Judge grants Motiva summary judgment in windblown papers injury suit
A Jefferson County judge has dismissed a personal injury lawsuit filed by a woman who fell while chasing windblown papers at Motiva Enterprises and then sued the refinery.
Last July, the Southeast Texas Record reported on a suit filed in Jefferson County District Court by Terri McMillan.
In her suit, McMillan claims she was working at the Motiva refinery in Port Arthur on Dec. 1, 2009, when she slid down an embankment while attempting to retrieve tickets that had flown from her grasp.
Her attorney, James E. Payne of the Provost Umphrey law firm, argued that McMillan was performing a "required duty of her job" and Motiva "owed her a duty to warn her of the dangerous condition," court papers say.
However, a few months following the filing of the suit, Payne withdrew as McMillan's counsel after continued failure to reach his client, forcing her to represent herself.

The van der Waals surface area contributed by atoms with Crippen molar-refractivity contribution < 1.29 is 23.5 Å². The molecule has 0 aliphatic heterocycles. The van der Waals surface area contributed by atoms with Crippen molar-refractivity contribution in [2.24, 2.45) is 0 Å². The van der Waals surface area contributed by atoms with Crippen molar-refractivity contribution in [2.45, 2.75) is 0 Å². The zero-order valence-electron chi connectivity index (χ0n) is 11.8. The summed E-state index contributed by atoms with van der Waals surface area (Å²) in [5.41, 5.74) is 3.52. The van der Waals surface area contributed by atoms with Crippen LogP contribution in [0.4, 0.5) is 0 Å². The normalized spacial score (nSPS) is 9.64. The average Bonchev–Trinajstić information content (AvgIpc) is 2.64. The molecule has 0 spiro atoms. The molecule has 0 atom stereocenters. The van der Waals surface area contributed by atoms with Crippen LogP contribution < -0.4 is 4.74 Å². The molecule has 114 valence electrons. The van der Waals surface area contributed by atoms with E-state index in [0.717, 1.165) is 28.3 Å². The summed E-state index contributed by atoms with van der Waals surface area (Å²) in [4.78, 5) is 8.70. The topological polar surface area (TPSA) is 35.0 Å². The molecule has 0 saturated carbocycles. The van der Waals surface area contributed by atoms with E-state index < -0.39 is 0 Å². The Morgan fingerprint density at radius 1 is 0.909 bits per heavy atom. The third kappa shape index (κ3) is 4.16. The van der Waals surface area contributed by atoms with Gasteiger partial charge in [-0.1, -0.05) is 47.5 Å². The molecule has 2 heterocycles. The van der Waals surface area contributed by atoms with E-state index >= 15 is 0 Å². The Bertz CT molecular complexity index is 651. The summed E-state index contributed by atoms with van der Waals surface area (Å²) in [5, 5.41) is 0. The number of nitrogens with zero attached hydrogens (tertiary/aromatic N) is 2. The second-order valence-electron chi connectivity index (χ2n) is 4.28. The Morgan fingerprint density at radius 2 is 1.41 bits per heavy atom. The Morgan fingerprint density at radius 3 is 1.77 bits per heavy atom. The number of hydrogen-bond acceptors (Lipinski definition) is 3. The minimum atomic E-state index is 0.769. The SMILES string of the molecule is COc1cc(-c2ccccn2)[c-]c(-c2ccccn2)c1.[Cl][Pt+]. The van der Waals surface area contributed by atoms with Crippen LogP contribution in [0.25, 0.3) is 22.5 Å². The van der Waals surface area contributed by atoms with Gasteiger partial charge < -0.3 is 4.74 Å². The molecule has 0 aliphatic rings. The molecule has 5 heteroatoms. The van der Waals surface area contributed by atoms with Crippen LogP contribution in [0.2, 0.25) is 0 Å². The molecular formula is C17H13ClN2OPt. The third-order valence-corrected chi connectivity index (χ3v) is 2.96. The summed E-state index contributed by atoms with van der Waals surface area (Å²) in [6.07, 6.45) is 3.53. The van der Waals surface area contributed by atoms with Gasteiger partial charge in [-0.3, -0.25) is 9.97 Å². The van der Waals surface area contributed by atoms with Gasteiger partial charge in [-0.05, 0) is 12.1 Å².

Shortly afterwards, Motiva filed a motion for summary judgment, arguing that McMillan had failed to produce any evidence.
On July 20 a summary judgment hearing was held in Judge Milton Shuffield's 136th District Court.
When McMillan failed to show for the hearing, Judge Shuffield granted Motiva's motion.
In her lawsuit, McMillan alleged that she suffered a tear in the right knee, pain to both her legs and lower back strain because of the fall.
She was seeking medical expenses, physical impairment, loss of earning capacity and disfigurement, the complaint says.
Motiva was represented by attorney Nicholas Baldo of the Stevens Baldo Freeman & Lighty law firm in Beaumont.
Jefferson County District Court case number: D184-401